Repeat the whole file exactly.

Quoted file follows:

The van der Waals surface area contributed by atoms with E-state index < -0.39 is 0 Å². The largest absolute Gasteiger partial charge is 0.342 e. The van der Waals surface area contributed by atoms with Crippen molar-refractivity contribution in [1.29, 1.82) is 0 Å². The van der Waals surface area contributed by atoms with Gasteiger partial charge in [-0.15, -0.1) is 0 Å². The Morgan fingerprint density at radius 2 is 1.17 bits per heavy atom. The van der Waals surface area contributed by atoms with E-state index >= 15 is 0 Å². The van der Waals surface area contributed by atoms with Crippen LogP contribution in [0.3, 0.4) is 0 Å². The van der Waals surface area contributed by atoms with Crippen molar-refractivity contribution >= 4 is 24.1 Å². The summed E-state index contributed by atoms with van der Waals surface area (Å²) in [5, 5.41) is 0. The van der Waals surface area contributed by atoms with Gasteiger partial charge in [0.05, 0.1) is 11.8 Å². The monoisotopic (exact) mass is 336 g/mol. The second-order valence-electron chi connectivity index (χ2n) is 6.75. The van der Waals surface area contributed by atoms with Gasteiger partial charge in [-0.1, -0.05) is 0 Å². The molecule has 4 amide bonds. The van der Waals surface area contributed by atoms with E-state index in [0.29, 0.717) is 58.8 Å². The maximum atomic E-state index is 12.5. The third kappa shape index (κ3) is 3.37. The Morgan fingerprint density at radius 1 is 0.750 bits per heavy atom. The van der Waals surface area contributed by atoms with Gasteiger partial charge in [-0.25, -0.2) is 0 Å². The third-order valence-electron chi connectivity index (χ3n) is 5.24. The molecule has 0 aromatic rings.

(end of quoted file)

The van der Waals surface area contributed by atoms with E-state index < -0.39 is 0 Å². The largest absolute Gasteiger partial charge is 0.342 e. The van der Waals surface area contributed by atoms with Crippen molar-refractivity contribution in [1.29, 1.82) is 0 Å². The van der Waals surface area contributed by atoms with Gasteiger partial charge in [-0.15, -0.1) is 0 Å². The Morgan fingerprint density at radius 2 is 1.17 bits per heavy atom. The van der Waals surface area contributed by atoms with E-state index >= 15 is 0 Å². The van der Waals surface area contributed by atoms with Crippen LogP contribution in [0.3, 0.4) is 0 Å². The van der Waals surface area contributed by atoms with Crippen molar-refractivity contribution >= 4 is 24.1 Å². The summed E-state index contributed by atoms with van der Waals surface area (Å²) in [5, 5.41) is 0. The van der Waals surface area contributed by atoms with Gasteiger partial charge in [0.05, 0.1) is 11.8 Å². The monoisotopic (exact) mass is 336 g/mol. The second-order valence-electron chi connectivity index (χ2n) is 6.75. The van der Waals surface area contributed by atoms with Gasteiger partial charge in [-0.1, -0.05) is 0 Å². The molecule has 4 amide bonds. The van der Waals surface area contributed by atoms with E-state index in [0.29, 0.717) is 58.8 Å². The maximum atomic E-state index is 12.5. The third kappa shape index (κ3) is 3.37. The Morgan fingerprint density at radius 1 is 0.750 bits per heavy atom. The van der Waals surface area contributed by atoms with Gasteiger partial charge in [-0.25, -0.2) is 0 Å². The third-order valence-electron chi connectivity index (χ3n) is 5.24. The molecule has 0 aromatic rings.